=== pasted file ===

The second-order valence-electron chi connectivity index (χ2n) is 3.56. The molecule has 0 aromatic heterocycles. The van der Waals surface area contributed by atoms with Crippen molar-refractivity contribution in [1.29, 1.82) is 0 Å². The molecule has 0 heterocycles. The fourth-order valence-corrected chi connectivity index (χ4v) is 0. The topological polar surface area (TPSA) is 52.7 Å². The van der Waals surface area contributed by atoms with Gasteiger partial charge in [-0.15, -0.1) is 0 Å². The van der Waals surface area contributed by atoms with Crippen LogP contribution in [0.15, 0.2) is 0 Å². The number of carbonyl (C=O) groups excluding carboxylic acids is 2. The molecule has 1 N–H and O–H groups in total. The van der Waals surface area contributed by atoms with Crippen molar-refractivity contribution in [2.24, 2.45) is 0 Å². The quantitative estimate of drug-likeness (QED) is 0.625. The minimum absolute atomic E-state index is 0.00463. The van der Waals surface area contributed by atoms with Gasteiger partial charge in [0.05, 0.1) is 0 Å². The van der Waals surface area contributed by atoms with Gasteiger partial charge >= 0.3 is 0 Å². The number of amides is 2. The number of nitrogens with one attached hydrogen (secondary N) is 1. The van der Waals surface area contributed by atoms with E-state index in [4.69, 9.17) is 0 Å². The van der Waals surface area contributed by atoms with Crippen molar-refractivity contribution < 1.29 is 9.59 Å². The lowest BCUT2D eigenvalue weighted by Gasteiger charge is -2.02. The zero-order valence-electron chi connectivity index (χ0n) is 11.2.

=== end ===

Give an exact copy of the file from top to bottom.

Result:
The second-order valence-electron chi connectivity index (χ2n) is 3.56. The molecule has 0 aromatic heterocycles. The van der Waals surface area contributed by atoms with Crippen molar-refractivity contribution in [1.29, 1.82) is 0 Å². The molecule has 0 heterocycles. The fourth-order valence-corrected chi connectivity index (χ4v) is 0. The topological polar surface area (TPSA) is 52.7 Å². The van der Waals surface area contributed by atoms with Gasteiger partial charge in [-0.15, -0.1) is 0 Å². The van der Waals surface area contributed by atoms with Crippen LogP contribution in [0.15, 0.2) is 0 Å². The number of carbonyl (C=O) groups excluding carboxylic acids is 2. The molecule has 1 N–H and O–H groups in total. The van der Waals surface area contributed by atoms with Crippen molar-refractivity contribution in [2.24, 2.45) is 0 Å². The quantitative estimate of drug-likeness (QED) is 0.625. The minimum absolute atomic E-state index is 0.00463. The van der Waals surface area contributed by atoms with Gasteiger partial charge in [0.05, 0.1) is 0 Å². The van der Waals surface area contributed by atoms with Gasteiger partial charge >= 0.3 is 0 Å². The number of amides is 2. The number of nitrogens with one attached hydrogen (secondary N) is 1. The van der Waals surface area contributed by atoms with E-state index in [4.69, 9.17) is 0 Å². The van der Waals surface area contributed by atoms with Crippen molar-refractivity contribution < 1.29 is 9.59 Å². The lowest BCUT2D eigenvalue weighted by Gasteiger charge is -2.02. The zero-order valence-electron chi connectivity index (χ0n) is 11.2.